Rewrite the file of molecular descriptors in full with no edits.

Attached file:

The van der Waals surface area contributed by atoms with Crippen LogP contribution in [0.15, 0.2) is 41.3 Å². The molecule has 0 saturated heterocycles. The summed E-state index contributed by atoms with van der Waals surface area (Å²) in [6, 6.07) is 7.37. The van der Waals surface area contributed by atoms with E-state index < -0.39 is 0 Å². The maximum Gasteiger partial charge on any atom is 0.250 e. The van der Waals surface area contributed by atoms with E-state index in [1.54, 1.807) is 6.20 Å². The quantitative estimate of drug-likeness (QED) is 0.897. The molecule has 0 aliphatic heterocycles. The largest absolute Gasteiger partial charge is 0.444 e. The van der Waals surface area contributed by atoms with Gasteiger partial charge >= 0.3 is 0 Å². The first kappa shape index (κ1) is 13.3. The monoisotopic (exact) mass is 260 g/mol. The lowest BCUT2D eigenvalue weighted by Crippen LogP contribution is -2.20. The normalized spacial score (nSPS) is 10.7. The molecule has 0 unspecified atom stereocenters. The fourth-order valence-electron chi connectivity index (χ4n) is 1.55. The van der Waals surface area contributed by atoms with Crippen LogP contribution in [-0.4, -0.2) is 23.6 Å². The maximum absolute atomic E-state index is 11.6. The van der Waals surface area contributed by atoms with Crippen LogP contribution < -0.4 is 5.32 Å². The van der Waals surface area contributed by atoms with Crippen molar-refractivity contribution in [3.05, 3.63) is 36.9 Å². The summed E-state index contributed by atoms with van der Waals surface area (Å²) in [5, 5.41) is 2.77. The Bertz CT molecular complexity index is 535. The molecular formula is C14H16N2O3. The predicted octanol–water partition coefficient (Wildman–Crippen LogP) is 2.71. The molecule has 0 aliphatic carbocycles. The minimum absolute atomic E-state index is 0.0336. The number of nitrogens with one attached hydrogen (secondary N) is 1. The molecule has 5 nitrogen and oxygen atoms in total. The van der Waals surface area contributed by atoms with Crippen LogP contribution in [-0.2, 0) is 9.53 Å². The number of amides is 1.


The van der Waals surface area contributed by atoms with Crippen LogP contribution in [0.15, 0.2) is 41.3 Å². The molecule has 0 saturated heterocycles. The summed E-state index contributed by atoms with van der Waals surface area (Å²) in [6, 6.07) is 7.37. The van der Waals surface area contributed by atoms with E-state index < -0.39 is 0 Å². The maximum Gasteiger partial charge on any atom is 0.250 e. The van der Waals surface area contributed by atoms with E-state index in [1.54, 1.807) is 6.20 Å². The quantitative estimate of drug-likeness (QED) is 0.897. The molecule has 0 aliphatic heterocycles. The largest absolute Gasteiger partial charge is 0.444 e. The van der Waals surface area contributed by atoms with Gasteiger partial charge >= 0.3 is 0 Å². The first kappa shape index (κ1) is 13.3. The monoisotopic (exact) mass is 260 g/mol. The lowest BCUT2D eigenvalue weighted by Crippen LogP contribution is -2.20. The normalized spacial score (nSPS) is 10.7. The molecule has 0 unspecified atom stereocenters. The fourth-order valence-electron chi connectivity index (χ4n) is 1.55. The van der Waals surface area contributed by atoms with Crippen LogP contribution in [-0.4, -0.2) is 23.6 Å². The maximum absolute atomic E-state index is 11.6. The van der Waals surface area contributed by atoms with Crippen LogP contribution < -0.4 is 5.32 Å². The van der Waals surface area contributed by atoms with Crippen molar-refractivity contribution in [3.05, 3.63) is 36.9 Å². The summed E-state index contributed by atoms with van der Waals surface area (Å²) in [5, 5.41) is 2.77. The Bertz CT molecular complexity index is 535. The molecular formula is C14H16N2O3. The predicted octanol–water partition coefficient (Wildman–Crippen LogP) is 2.71. The molecule has 0 aliphatic carbocycles. The minimum absolute atomic E-state index is 0.0336. The number of nitrogens with one attached hydrogen (secondary N) is 1. The molecule has 5 nitrogen and oxygen atoms in total. The van der Waals surface area contributed by atoms with Crippen LogP contribution in [-0.2, 0) is 9.53 Å². The number of amides is 1.